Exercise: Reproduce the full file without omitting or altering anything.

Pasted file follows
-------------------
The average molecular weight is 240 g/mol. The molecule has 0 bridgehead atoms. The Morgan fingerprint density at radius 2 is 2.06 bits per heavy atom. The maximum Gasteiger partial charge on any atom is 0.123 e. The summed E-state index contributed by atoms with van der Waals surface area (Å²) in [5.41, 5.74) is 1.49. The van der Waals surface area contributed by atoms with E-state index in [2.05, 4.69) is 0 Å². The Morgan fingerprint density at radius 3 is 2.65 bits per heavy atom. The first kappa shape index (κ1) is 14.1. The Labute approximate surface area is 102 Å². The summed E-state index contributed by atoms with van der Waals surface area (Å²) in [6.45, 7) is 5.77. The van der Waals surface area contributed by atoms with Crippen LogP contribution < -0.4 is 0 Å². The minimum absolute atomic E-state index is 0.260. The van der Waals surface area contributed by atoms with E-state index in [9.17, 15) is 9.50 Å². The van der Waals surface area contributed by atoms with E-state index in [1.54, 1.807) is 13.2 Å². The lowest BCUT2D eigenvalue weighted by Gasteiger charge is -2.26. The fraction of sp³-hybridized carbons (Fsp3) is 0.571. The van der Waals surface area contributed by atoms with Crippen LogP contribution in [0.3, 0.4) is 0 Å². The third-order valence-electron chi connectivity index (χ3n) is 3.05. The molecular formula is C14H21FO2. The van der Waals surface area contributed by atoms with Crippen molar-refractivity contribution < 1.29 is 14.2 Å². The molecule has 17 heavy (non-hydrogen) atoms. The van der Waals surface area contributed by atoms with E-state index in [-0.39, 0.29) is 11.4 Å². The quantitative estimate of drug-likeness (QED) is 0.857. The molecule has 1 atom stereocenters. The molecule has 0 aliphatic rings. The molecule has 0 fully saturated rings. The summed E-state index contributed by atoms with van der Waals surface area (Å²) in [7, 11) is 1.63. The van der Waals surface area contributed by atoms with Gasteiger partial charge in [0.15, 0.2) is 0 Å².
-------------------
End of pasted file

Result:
The average molecular weight is 240 g/mol. The molecule has 0 bridgehead atoms. The Morgan fingerprint density at radius 2 is 2.06 bits per heavy atom. The maximum Gasteiger partial charge on any atom is 0.123 e. The summed E-state index contributed by atoms with van der Waals surface area (Å²) in [5.41, 5.74) is 1.49. The van der Waals surface area contributed by atoms with E-state index in [2.05, 4.69) is 0 Å². The Morgan fingerprint density at radius 3 is 2.65 bits per heavy atom. The first kappa shape index (κ1) is 14.1. The Labute approximate surface area is 102 Å². The summed E-state index contributed by atoms with van der Waals surface area (Å²) in [6.45, 7) is 5.77. The van der Waals surface area contributed by atoms with Crippen LogP contribution < -0.4 is 0 Å². The minimum absolute atomic E-state index is 0.260. The van der Waals surface area contributed by atoms with E-state index in [9.17, 15) is 9.50 Å². The van der Waals surface area contributed by atoms with E-state index in [1.54, 1.807) is 13.2 Å². The lowest BCUT2D eigenvalue weighted by Gasteiger charge is -2.26. The fraction of sp³-hybridized carbons (Fsp3) is 0.571. The van der Waals surface area contributed by atoms with Crippen LogP contribution in [0.3, 0.4) is 0 Å². The third-order valence-electron chi connectivity index (χ3n) is 3.05. The molecular formula is C14H21FO2. The van der Waals surface area contributed by atoms with Crippen molar-refractivity contribution < 1.29 is 14.2 Å². The molecule has 17 heavy (non-hydrogen) atoms. The van der Waals surface area contributed by atoms with E-state index in [-0.39, 0.29) is 11.4 Å². The quantitative estimate of drug-likeness (QED) is 0.857. The molecule has 1 atom stereocenters. The molecule has 0 aliphatic rings. The molecule has 0 fully saturated rings. The summed E-state index contributed by atoms with van der Waals surface area (Å²) in [7, 11) is 1.63. The van der Waals surface area contributed by atoms with Gasteiger partial charge in [0.15, 0.2) is 0 Å².